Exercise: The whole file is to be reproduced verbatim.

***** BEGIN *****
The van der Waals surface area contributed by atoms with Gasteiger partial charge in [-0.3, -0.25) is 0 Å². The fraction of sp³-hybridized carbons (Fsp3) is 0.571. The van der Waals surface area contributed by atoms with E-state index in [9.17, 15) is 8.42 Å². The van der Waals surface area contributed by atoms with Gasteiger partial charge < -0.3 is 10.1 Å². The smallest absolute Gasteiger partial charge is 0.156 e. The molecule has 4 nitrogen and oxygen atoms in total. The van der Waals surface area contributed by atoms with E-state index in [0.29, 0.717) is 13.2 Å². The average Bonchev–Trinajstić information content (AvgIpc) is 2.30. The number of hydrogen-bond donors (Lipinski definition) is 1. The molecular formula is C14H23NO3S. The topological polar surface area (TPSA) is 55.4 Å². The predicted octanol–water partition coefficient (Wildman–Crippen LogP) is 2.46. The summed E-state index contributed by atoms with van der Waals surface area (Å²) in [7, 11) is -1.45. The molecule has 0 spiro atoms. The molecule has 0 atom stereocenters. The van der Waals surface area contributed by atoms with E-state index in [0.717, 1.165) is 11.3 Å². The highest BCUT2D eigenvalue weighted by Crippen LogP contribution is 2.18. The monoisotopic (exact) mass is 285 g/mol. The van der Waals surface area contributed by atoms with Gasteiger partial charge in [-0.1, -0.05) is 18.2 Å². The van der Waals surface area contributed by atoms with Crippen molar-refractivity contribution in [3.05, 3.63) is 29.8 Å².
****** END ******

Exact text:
The van der Waals surface area contributed by atoms with Gasteiger partial charge in [-0.3, -0.25) is 0 Å². The fraction of sp³-hybridized carbons (Fsp3) is 0.571. The van der Waals surface area contributed by atoms with E-state index in [9.17, 15) is 8.42 Å². The van der Waals surface area contributed by atoms with Gasteiger partial charge < -0.3 is 10.1 Å². The smallest absolute Gasteiger partial charge is 0.156 e. The molecule has 4 nitrogen and oxygen atoms in total. The van der Waals surface area contributed by atoms with E-state index in [0.29, 0.717) is 13.2 Å². The average Bonchev–Trinajstić information content (AvgIpc) is 2.30. The number of hydrogen-bond donors (Lipinski definition) is 1. The molecular formula is C14H23NO3S. The topological polar surface area (TPSA) is 55.4 Å². The predicted octanol–water partition coefficient (Wildman–Crippen LogP) is 2.46. The summed E-state index contributed by atoms with van der Waals surface area (Å²) in [7, 11) is -1.45. The molecule has 0 spiro atoms. The molecule has 0 atom stereocenters. The van der Waals surface area contributed by atoms with E-state index in [0.717, 1.165) is 11.3 Å². The highest BCUT2D eigenvalue weighted by Crippen LogP contribution is 2.18. The monoisotopic (exact) mass is 285 g/mol. The van der Waals surface area contributed by atoms with Gasteiger partial charge in [-0.1, -0.05) is 18.2 Å². The van der Waals surface area contributed by atoms with Crippen molar-refractivity contribution in [3.05, 3.63) is 29.8 Å².